Disclosure and conflicts of interest


All authors should disclose in their manuscript: any financial or other substantive conflicts of interest, which might have an influence on the results or their interpretation in the manuscript.
All sources of financial support for the project should be disclosed.

Fundamental errors in published works


When an author discovers a significant and fundamental error or inaccuracy in his/her own published work, it is the author’s obligation to inform the journal’s editor or publisher and cooperate with them to either retract the paper or to publish an appropriate erratum.


Reviewer Responsibilities


Contribution to editorial decisions


Peer review assists the editor in making an editorial decisions and, also through the editorial communication with the author, may also assist the author in improving the manuscript.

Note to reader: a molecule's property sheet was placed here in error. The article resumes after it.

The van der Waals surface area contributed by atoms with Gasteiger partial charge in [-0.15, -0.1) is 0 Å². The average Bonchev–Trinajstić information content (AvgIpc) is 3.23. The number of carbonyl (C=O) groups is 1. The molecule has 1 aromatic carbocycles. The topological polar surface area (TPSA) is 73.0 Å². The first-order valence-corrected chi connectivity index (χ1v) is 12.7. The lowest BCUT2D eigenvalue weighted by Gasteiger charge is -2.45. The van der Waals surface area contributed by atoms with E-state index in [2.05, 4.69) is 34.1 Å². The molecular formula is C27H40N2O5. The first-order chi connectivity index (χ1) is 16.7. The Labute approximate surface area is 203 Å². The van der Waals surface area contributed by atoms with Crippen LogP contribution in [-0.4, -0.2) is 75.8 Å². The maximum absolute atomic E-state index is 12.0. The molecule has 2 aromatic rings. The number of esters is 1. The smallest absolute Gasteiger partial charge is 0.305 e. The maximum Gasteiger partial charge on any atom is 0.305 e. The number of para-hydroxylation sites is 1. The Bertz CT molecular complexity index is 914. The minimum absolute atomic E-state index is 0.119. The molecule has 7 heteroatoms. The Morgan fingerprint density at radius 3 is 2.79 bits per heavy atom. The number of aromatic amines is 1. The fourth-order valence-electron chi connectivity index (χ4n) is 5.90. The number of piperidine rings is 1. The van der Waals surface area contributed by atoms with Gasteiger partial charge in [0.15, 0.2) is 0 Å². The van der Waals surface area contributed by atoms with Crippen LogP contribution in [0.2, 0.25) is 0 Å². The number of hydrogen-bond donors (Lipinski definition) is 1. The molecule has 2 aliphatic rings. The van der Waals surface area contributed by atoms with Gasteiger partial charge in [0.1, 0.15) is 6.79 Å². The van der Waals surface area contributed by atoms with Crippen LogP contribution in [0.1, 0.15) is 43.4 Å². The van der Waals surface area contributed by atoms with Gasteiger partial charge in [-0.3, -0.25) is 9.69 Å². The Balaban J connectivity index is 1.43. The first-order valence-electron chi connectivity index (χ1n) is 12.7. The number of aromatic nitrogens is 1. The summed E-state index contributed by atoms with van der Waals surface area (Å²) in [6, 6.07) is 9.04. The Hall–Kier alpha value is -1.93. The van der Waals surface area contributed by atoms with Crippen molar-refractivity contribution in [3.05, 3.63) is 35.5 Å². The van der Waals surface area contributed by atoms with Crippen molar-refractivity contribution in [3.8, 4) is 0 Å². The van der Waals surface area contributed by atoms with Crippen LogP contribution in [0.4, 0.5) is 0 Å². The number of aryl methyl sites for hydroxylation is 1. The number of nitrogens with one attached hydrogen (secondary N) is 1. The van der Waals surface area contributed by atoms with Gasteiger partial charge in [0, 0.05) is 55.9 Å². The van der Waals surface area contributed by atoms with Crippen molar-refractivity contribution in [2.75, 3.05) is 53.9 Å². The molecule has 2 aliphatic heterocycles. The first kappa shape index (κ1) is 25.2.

Promptness


Any invited referee who feels unspecialised to review the research reported in a manuscript or knows that its timely review will be impossible should immediately inform the editor so that alternative reviewers can be contacted.

Confidentiality


All manuscripts received for review must be treated as confidential documents. They can not be shown to/or discussed with others except if authorized by the editor.

Standards of objectivity


Reviews should be conducted objectively. Personal criticism of the author is unacceptable. Referees should express their views clearly and in detail.

Acknowledgment of sources